Uber acquire bike-sharing company Jump, which offers electric bikes for users.

With Uber’s latest acquisition, the odds of any company executive getting into an argument with the driver is unlikely as the company has acquired bike-sharing service Jump. Terms of the deal were not released.

Jump is a “dockless” bike, which means users can leave them in any bike stand – as opposed to a branded stand – and they’ll be disabled until the next user comes along to rent it. The rider gets a code on their smartphone to activate the bike.

The move pushes Uber closer to its goal of reducing car ownership, according to CEO Dara Khosrowshahi in a blog post.

“We’re committed to bringing together multiple modes of transportation within the Uber app — so that you can choose the fastest or most affordable way to get where you’re going, whether that’s in an Uber, on a bike, on the subway or more,” he wrote in a blog post.

(Uber fatality investigation producing more questions than answers. Click Here for the story.)

Uber users can now order a Jump bike through the Uber app.

The move puts Uber into the bicycle business in a big way as Jump reports it has more than 12,000 bicycles in 40 cities across six countries in 2017. Rentable bikes are trending as several start ups across the country are now offering scooters or bikes for rent.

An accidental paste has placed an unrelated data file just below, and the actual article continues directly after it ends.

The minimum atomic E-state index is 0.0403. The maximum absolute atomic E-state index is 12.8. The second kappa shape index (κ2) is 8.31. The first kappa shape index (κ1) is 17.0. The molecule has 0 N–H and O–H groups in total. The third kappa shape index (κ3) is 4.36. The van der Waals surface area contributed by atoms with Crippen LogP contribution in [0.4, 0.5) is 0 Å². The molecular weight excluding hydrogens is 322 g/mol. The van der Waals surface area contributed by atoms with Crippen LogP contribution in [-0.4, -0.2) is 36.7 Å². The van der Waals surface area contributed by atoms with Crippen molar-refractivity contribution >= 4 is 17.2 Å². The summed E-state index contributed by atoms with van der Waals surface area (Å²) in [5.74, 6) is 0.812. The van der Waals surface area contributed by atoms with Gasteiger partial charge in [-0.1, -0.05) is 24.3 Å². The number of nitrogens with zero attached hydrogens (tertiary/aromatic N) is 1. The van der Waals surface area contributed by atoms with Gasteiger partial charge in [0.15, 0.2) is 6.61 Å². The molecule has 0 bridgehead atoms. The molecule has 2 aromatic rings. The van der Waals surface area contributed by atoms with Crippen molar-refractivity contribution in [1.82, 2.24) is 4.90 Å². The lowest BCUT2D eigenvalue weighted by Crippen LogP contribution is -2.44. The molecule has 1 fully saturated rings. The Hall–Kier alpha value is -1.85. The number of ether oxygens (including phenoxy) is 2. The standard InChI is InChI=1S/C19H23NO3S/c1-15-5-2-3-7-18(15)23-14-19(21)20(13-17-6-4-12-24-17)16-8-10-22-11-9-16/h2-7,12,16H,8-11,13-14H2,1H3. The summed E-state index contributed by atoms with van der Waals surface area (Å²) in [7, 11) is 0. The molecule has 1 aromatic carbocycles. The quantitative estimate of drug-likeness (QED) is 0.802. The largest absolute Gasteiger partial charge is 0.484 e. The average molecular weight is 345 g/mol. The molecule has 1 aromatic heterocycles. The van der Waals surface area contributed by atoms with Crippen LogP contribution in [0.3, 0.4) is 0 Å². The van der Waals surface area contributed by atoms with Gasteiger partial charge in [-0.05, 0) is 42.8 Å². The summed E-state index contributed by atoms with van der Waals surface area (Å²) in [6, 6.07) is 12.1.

They are particularly popular on college campuses and the towns adjacent to or part of the university or college. They also offer an inexpensive way of filling the gap between public transport, i.e. trains and subways, and home.

However, they do come with some negatives, such as the fact they can be left anywhere causing congestion and clutter on local bike racks, according to critics. Jump recently began offering custom-designed electric bikes, in San Francisco, where Uber has been testing the service through its app.

(Click Here for more details about the self-driving Uber test vehicle killing a pedestrian.)

Uber declined to provide details on plans to expand Jump bike-sharing or pricing plans. For now, the bikes cost $2 for 30 minutes of use. Users typically have a membership but pay-as-you-go accounts aren’t unusual.

Jump CEO Ryan Rzepecki, who incorporated the company in 2010 and launched its first pilot a few years later, said the company’s brand will live on.

“We will remain good partners to cities while delivering excellent service to our riders,” he said in a blog post. “Together with Uber, I firmly believe we can make a more significant impact on the world and shift millions of trips from cars to bikes.”

(To see more about Uber expanding autonomous truck testing in Arizona, Click Here.)

The U.S. had 55 bike-sharing systems with 42,000 bikes in 2016, according to the National Association of City Transportation Officials. The largest were New York’s Citi Bike, Washington D.C.’s Capital Bikeshare, Miami’s Citi Bike, Chicago’s Divvy and Boston’s Hubway, according to USA Today.

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